I spent long hours sitting in the cockpit soothed by the beauty of gray waves and sky. If we got hungry, we went below and prepared food, or Mike prepared a plate of crackers and cheese, lunchmeat and hummus. We ate together, we cooked together, we read charts, someone drove the boat and someone wiped rain from the windshield. We read books, and Mike worked crossword puzzles, Rita his walking dictionary. We settled into a rhythm. And I rested.
I read Mike’s book by Joseph Cornell, Listening to Nature. In the late 70s, I read Cornell’s earlier book, Sharing Nature with Children. I did stillness meditations, bringing increased awareness to my surroundings—inner and outer.
Then, in a moment of Zen-like awareness, I realized that the separation I had been feeling was illusory. All of it.
A friend used to say, “You are making shit up.” And I was. Always had.
Stan and Rita, Gary and Sandy, Mike and then John who joined us in Ketchikan when Stan and Rita went home, were kind, loving, generous, fun and interesting people. They did not hold themselves away from me because I “was on my third marriage,” or because I walked with a limp and couldn’t do what they did. They allowed me space to be who I needed to be without judgment. They did not judge my physical limitations, but helped me without enabling, and cheered my progress.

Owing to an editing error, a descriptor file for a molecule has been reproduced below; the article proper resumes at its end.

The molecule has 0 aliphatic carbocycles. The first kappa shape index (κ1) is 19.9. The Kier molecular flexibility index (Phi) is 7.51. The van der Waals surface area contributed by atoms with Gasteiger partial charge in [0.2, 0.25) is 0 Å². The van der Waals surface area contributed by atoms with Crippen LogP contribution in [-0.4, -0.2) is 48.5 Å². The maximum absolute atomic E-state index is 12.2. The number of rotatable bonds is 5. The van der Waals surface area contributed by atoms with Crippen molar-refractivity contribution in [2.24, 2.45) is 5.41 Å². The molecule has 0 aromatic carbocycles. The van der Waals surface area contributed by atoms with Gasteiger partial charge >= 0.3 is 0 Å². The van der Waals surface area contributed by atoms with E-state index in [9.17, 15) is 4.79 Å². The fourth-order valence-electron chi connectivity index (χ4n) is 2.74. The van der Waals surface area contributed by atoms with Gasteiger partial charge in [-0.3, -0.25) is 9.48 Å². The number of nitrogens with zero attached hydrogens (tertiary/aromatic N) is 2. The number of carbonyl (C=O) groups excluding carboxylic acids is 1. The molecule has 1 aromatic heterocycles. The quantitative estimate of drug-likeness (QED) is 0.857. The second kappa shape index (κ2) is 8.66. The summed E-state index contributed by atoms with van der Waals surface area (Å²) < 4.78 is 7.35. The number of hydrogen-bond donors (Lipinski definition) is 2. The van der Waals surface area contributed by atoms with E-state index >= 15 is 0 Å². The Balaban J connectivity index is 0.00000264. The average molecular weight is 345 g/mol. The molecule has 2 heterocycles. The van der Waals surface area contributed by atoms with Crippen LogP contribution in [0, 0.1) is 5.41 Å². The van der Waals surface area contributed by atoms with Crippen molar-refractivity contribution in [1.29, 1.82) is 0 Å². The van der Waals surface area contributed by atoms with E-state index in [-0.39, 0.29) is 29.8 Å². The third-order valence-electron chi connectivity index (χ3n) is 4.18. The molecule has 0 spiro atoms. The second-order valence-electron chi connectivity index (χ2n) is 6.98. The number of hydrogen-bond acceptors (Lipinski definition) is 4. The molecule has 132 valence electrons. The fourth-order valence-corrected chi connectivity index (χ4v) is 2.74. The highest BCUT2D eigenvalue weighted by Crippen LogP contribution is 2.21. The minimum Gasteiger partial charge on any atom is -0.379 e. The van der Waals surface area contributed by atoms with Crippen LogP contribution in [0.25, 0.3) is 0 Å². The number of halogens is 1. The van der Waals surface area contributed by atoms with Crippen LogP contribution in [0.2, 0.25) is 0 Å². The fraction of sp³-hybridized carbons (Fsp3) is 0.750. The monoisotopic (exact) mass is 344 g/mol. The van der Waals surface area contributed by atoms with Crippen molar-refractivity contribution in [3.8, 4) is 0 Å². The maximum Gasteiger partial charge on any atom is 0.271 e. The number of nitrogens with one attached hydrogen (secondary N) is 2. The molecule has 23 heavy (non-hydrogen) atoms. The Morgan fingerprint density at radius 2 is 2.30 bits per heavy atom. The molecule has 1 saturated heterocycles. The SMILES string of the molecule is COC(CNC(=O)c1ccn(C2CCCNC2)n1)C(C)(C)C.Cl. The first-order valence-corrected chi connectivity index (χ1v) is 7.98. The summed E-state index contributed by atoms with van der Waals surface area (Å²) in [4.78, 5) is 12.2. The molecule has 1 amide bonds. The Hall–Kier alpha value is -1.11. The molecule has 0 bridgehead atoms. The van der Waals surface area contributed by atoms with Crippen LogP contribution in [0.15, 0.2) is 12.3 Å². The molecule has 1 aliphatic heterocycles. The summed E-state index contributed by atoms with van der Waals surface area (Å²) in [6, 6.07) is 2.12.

And, of course, it wasn’t all about me. In each, I recognized that they, too, had areas of pain and vulnerability. At this juncture, mine was just more obvious.
I began to share more. I allowed me to be known. I told stories and sometimes I had to butt in to finish them because everyone was so eager to tell their own, but it worked. Each person fed my spirit in subtle but distinct ways. My body – and spirit — began to rebound.
When I transitioned from walking boot to hiking boots, to getting off and on the boat without help, to walking the dock, I was elated. When I walked like a maniac with crutches through downtown Ketchikan, Sandy asked me why I was going so fast. I said I didn’t like to hold anyone up. She encouraged me to slow down and be more careful.
When I experienced a setback, Mike began doing soft tissue massage to loosen the ligaments and tendons in my calf. Ben, not to be left out of the kind, generous, interesting people club, rubbed my feet every night. Stan suggested exercises. After John came on board, he was gracious and kind.